The overall goal of therapy is to prevent or eliminate nausea and vomiting; however, treatment approaches vary greatly depending on the associated medical condition. For simple nausea and vomiting, the patient may choose to do nothing or to select from available over-the-counter medications.

If symptoms worsen or are prolonged, patients may benefit from prescription antiemetic drugs. These agents represent a variety of pharmacologic and chemical classes as well as dosage regimens and routes of administration. With so many treatment possibilities available, factors that enable the clinician to discriminate among various choices must be recognized. These factors include: the suspected etiology of the symptoms; the frequency, duration, and severity of the episodes; the ability of the patient to use oral, rectal, injectable, or transdermal topical medications; and the success of previous antiemetic medications. (8)

Products available for self-medication include antacids; histamine 2 antagonists such as cimetidine, famotidine, and ranitidine; antihistimine-anticholinergic agents such as meclizine, cyclizine, dimenhydrinate, and diphenhydramine; and phosphorylated carbohydrate solutions. Agents requiring a prescription are some of the antihistamine-anticholinergic drugs and the phenothiazines. Both nonprescription and prescription drugs are usually effective in small, infrequently administered doses.

For more complicated cases of nausea and vomiting, a combination of more than one antiemetic drug may be required. Each drug is prescribed in small to moderate dosages, achieving control through different pharmacologic mechanisms. Effective combinations may include two or more of the following medications: benzquinamide, prochlorperazine, promethazine, dimenhydrinate, droperidol, thiethylperazine, trimethobenzamide, chlorpromazine, or hydroxyzine.

Antiemetic regimens for patients receiving cancer chemotherapy should include medication prior to chemotherapy, and one or more doses during and/or after chemotherapy. Drugs commonly used in this setting include prochlorperazine alone or in combination with lorazepam; granisetron, ondancetron, or dolasetron alone or one of the three in combination with dexamethasone or methylprednisolone.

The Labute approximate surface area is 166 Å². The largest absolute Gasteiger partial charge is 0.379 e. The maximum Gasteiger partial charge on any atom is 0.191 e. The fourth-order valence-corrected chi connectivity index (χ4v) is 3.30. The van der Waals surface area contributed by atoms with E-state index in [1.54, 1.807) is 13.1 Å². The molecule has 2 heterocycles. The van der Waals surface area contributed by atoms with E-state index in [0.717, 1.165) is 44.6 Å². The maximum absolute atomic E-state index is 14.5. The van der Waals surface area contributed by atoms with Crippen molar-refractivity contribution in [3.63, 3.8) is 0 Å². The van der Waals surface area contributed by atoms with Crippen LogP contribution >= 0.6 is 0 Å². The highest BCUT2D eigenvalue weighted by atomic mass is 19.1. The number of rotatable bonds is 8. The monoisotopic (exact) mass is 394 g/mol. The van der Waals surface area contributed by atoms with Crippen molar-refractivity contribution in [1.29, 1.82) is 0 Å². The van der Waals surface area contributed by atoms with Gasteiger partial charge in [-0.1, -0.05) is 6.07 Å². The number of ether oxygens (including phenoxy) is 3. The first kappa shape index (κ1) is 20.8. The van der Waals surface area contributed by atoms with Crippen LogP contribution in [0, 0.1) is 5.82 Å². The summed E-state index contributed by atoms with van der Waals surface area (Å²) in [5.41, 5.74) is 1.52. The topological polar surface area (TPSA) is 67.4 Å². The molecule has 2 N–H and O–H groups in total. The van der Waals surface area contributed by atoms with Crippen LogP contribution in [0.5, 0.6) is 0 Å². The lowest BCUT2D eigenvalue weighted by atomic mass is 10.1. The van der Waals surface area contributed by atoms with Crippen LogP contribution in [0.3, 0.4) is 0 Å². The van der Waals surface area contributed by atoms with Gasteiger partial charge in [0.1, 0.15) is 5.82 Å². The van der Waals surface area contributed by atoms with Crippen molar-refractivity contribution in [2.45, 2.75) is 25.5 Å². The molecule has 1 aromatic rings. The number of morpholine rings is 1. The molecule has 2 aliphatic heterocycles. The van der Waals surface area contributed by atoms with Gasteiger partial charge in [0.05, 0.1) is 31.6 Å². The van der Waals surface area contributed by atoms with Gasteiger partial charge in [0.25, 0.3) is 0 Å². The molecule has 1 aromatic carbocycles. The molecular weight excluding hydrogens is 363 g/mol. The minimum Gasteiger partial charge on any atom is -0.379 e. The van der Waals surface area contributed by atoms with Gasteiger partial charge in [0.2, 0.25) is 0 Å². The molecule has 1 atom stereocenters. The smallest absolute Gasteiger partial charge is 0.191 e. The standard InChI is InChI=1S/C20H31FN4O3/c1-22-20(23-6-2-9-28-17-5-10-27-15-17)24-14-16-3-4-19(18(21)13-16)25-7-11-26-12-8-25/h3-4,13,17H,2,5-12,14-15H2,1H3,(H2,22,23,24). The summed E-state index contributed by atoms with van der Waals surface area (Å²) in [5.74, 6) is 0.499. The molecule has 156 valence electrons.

The therapeutic endpoint should be absence of or an acceptable reduction in nausea and vomiting. Evaluation for adverse reactions to antiemetics should include monitoring for sedation and extrapyramidal effects.

Nutritional Supplementation

Vitamin B6

Several studies have reported that pyridoxine can reduce nausea and vomiting associated with morning sickness in the early stages of pregnancy. In one randomized, double-blind placebo-controlled study, 31 women took 25 mg of vitamin B6 orally every 8 hours for 72 hours, while an additional 28 pregnant women received a placebo. In women with severe nausea, those taking vitamin B6 experienced significantly better improvement in nausea scores compared to the women taking the placebo. However, there were no significant differences between treatment and placebo groups in cases of mild to moderate nausea. Women taking vitamin B6 also had a much greater improvement in vomiting after 3 days of therapy in comparison to the placebo group. (9)

In another trial, which was double-blind, 342 pregnant women took 30 mg of vitamin B6/day orally for 5 days or a placebo. The results revealed that women taking vitamin B6 had a significant decrease in their nausea scores compared to the placebo women and they also had a greater reduction in the mean number of vomiting episodes. Although these outcomes did not reach statistical significance, these results suggest that vitamin B6 may help to reduce the severity of nausea in the first few months of pregnancy. (10)